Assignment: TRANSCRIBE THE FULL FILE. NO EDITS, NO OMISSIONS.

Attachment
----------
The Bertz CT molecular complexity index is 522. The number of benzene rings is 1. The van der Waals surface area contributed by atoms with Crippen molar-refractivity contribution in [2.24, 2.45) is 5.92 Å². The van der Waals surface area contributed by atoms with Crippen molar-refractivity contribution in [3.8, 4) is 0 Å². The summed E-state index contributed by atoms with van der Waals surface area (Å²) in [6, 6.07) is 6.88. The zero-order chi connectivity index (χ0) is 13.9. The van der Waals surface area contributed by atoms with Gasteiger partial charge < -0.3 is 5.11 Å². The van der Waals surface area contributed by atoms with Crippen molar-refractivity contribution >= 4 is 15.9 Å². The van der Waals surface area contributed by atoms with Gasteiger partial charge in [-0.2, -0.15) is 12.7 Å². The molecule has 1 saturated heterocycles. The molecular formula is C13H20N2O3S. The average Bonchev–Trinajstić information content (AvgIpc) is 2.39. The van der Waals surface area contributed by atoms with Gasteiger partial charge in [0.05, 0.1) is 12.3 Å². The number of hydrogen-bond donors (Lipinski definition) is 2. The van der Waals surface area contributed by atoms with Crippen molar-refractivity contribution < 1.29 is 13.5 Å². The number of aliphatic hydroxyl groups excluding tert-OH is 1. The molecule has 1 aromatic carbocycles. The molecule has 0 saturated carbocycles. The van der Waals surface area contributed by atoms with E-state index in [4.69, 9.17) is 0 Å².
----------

The Bertz CT molecular complexity index is 522. The number of benzene rings is 1. The van der Waals surface area contributed by atoms with Crippen molar-refractivity contribution in [2.24, 2.45) is 5.92 Å². The van der Waals surface area contributed by atoms with Crippen molar-refractivity contribution in [3.8, 4) is 0 Å². The summed E-state index contributed by atoms with van der Waals surface area (Å²) in [6, 6.07) is 6.88. The zero-order chi connectivity index (χ0) is 13.9. The van der Waals surface area contributed by atoms with Gasteiger partial charge < -0.3 is 5.11 Å². The van der Waals surface area contributed by atoms with Crippen molar-refractivity contribution >= 4 is 15.9 Å². The van der Waals surface area contributed by atoms with Gasteiger partial charge in [-0.2, -0.15) is 12.7 Å². The molecule has 1 saturated heterocycles. The molecular formula is C13H20N2O3S. The average Bonchev–Trinajstić information content (AvgIpc) is 2.39. The van der Waals surface area contributed by atoms with Gasteiger partial charge in [0.05, 0.1) is 12.3 Å². The number of hydrogen-bond donors (Lipinski definition) is 2. The van der Waals surface area contributed by atoms with Crippen molar-refractivity contribution < 1.29 is 13.5 Å². The number of aliphatic hydroxyl groups excluding tert-OH is 1. The molecule has 1 aromatic carbocycles. The molecule has 0 saturated carbocycles. The van der Waals surface area contributed by atoms with E-state index in [4.69, 9.17) is 0 Å².